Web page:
The Fifth Circuit Rules that Louisiana Statutory Mineral Liens Are Extinguished as to Production Payments Sold in Arms Length Transactions, Without Notice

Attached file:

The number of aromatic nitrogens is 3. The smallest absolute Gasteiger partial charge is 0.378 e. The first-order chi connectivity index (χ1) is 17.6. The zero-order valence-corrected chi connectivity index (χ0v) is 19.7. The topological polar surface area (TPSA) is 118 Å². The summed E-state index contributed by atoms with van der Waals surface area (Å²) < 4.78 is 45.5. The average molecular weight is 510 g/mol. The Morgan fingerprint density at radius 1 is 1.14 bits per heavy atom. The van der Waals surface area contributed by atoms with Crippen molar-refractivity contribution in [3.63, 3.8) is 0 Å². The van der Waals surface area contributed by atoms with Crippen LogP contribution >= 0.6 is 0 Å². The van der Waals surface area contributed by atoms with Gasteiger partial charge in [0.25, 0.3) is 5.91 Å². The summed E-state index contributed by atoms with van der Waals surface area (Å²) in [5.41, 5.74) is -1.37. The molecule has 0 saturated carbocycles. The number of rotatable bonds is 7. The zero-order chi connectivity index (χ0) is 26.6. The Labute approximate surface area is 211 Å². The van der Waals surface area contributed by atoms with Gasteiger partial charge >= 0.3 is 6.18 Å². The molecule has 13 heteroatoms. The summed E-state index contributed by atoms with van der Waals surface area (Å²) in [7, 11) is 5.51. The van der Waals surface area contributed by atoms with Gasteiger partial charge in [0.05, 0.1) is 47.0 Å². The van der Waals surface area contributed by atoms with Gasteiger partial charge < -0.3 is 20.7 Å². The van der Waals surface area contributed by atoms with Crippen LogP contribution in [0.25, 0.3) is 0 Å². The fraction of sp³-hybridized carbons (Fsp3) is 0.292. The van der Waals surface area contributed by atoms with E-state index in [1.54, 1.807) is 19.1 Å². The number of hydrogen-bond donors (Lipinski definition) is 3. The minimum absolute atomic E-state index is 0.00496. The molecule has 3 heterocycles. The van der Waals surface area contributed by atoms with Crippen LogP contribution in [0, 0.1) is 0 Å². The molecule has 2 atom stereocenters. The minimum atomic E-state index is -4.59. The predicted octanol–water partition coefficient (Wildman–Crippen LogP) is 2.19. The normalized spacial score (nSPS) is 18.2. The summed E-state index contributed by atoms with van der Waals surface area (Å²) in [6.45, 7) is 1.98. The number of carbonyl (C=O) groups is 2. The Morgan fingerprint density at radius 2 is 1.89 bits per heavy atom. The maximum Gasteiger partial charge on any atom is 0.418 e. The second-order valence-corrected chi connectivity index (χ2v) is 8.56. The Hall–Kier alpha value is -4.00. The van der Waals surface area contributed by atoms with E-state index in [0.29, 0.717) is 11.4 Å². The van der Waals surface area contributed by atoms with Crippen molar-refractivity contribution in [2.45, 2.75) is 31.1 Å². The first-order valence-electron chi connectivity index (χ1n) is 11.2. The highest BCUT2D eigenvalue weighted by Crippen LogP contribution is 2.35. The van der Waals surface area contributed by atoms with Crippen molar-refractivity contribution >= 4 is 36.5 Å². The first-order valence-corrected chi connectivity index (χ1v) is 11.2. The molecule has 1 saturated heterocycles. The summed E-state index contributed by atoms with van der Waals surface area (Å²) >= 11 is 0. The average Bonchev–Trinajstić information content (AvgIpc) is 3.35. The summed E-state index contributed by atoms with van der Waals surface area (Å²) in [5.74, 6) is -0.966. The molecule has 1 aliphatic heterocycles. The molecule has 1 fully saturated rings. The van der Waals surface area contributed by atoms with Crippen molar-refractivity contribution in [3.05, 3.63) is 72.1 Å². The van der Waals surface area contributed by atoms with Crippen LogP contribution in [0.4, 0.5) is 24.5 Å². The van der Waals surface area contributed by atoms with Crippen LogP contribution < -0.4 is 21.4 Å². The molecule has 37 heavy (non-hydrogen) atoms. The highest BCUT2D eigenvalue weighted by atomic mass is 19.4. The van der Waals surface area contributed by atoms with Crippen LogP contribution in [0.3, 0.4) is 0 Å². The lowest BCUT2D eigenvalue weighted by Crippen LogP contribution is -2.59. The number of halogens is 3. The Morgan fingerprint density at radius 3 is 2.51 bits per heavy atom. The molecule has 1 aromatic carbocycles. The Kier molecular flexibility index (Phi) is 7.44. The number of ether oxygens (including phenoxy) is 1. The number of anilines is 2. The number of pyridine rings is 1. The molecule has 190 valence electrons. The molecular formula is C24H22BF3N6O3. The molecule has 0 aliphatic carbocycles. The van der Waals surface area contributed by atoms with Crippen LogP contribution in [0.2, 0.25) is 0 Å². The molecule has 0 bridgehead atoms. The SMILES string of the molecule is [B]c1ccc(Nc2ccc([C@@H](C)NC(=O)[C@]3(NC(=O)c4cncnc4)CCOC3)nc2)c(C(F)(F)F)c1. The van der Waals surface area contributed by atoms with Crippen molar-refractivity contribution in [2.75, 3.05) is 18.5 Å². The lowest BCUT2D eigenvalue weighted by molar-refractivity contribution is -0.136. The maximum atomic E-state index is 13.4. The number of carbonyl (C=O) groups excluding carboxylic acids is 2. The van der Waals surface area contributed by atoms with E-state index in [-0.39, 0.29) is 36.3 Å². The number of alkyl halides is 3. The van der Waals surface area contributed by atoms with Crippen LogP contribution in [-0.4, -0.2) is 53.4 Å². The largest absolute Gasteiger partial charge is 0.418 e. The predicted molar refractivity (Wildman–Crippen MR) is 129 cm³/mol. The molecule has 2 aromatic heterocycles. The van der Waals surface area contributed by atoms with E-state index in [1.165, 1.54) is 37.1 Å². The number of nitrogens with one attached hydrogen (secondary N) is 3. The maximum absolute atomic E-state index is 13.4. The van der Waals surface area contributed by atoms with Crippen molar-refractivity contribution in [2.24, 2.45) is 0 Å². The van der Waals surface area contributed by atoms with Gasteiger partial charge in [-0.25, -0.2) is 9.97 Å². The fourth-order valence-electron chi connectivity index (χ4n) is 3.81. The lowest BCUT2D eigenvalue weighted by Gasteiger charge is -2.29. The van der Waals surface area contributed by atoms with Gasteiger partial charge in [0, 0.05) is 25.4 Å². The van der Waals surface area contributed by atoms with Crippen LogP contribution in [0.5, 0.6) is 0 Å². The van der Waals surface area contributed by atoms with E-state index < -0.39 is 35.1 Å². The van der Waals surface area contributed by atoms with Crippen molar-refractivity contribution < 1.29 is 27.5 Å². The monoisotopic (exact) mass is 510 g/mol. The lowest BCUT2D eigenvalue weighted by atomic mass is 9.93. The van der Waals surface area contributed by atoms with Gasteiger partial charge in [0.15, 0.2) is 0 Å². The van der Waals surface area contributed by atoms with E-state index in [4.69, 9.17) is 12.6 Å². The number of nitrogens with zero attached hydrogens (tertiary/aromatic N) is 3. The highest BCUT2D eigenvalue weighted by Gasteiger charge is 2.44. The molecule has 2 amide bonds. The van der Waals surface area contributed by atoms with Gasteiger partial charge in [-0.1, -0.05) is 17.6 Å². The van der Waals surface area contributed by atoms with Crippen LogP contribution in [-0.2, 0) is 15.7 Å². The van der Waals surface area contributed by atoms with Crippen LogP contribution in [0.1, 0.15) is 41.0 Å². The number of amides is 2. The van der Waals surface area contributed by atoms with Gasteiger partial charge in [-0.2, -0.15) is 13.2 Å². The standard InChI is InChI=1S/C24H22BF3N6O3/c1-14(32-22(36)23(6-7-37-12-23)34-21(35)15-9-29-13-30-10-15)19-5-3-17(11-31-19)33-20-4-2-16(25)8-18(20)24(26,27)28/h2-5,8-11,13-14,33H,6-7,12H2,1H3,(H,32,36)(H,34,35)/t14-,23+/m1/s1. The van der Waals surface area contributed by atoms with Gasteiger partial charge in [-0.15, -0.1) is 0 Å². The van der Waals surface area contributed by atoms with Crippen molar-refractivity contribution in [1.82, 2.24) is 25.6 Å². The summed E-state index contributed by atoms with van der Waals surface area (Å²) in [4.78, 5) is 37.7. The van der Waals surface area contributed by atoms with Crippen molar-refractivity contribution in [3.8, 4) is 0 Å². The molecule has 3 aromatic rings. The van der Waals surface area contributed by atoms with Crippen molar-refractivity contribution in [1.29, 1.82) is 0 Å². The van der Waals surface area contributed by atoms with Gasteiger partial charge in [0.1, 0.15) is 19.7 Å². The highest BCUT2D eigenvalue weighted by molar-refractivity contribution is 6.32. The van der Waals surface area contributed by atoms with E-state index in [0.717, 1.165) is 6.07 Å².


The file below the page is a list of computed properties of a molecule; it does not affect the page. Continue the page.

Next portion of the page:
Most oil and gas producing states have oil and gas mineral lien statutes (similar to what many lawyers know as mechanics and materialman’s lien statutes) that grant automatically arising liens in favor of vendors that provide services in connection with oil and gas well operations.  Louisiana’s version of the statute is known as the Louisiana Oil Well Lien Act (or “LOWLA”).1   On June 14, 2018, in a case of first impression, the United States Court of Appeals for the Fifth Circuit entered a final judgment affirming for purposes of LOWLA’s “safe harbor” provision that the sale of a production payment qualifies as the sale or transfer of “hydrocarbons” (under the terms of the statute).  Accordingly, the Court held that LOWLA’s safe harbor operates to extinguish statutory liens as to production payments that are conveyed in “bona fide onerous transactions.”  The Fifth Circuit panel’s opinion was issued on April 17, 2018,2 and was subject to a motion for rehearing en banc until June 14, 2018.  Thompson & Knight represented the owner of the production payment, OHA Investment Corporation, before the bankruptcy court, district court and the Fifth Circuit Court of Appeals.3             Notably, the Fifth Circuit’s decision is the only case in American jurisprudence that has considered whether a vendor’s statutory lien can attach to (and follow) a subsequently conveyed non-cost bearing interest in an oil and gas lease.  The case is significant and may provide guidance to other courts to the extent similar claims are asserted under mineral lien statutes of other oil and gas producing states.             In OHA Inv. Corp. v. Schlumberger Tech. Corp. (In re ATP Oil & Gas Corp.),  OHA had purchased a production payment a/k/a a term overriding royalty interest (the “Term ORRI”) in outer continental shelf oil and gas properties owned and operated by ATP, an oil and gas exploration and production company.  When ATP filed bankruptcy and failed to pay its vendors, many of those vendors sued OHA in bankruptcy court claiming that their automatically arising liens against ATP’s oil and gas lease incepted prior to OHA’s purchase of its Term ORRI; therefore, they claimed that their liens attached to ATP’s property and followed the conveyance of the Term ORRI from ATP to OHA.  The lien claimants were asserting rights to disgorge over $35 million in royalties paid to OHA.   OHA moved to dismiss the claims arguing, among other things, that LOWLA’s safe harbor provision applied to its purchase of the Term ORRI and LOWLA extinguished any liens that would have attached.             OHA’s motion to dismiss was granted by the United States Bankruptcy Court for the Southern District of Texas, affirmed (on recommendation) by the District Court and unanimously affirmed by the Fifth Circuit panel.For more information on the Thompson & Knight Bankruptcy and Restructuring Practice, please click here. [1]  See La. R.S. § 9:4861, et. seq.[2]  OHA Inv. Corp. v. Schlumberger Tech. Corp. (In re ATP Oil & Gas Corp.), 888 F.3d 122 (5th Cir. 2018).[3]  The legal team principally included Tye C. Hancock (argued), Mitchell E. Ayer and Richard B. Phillips.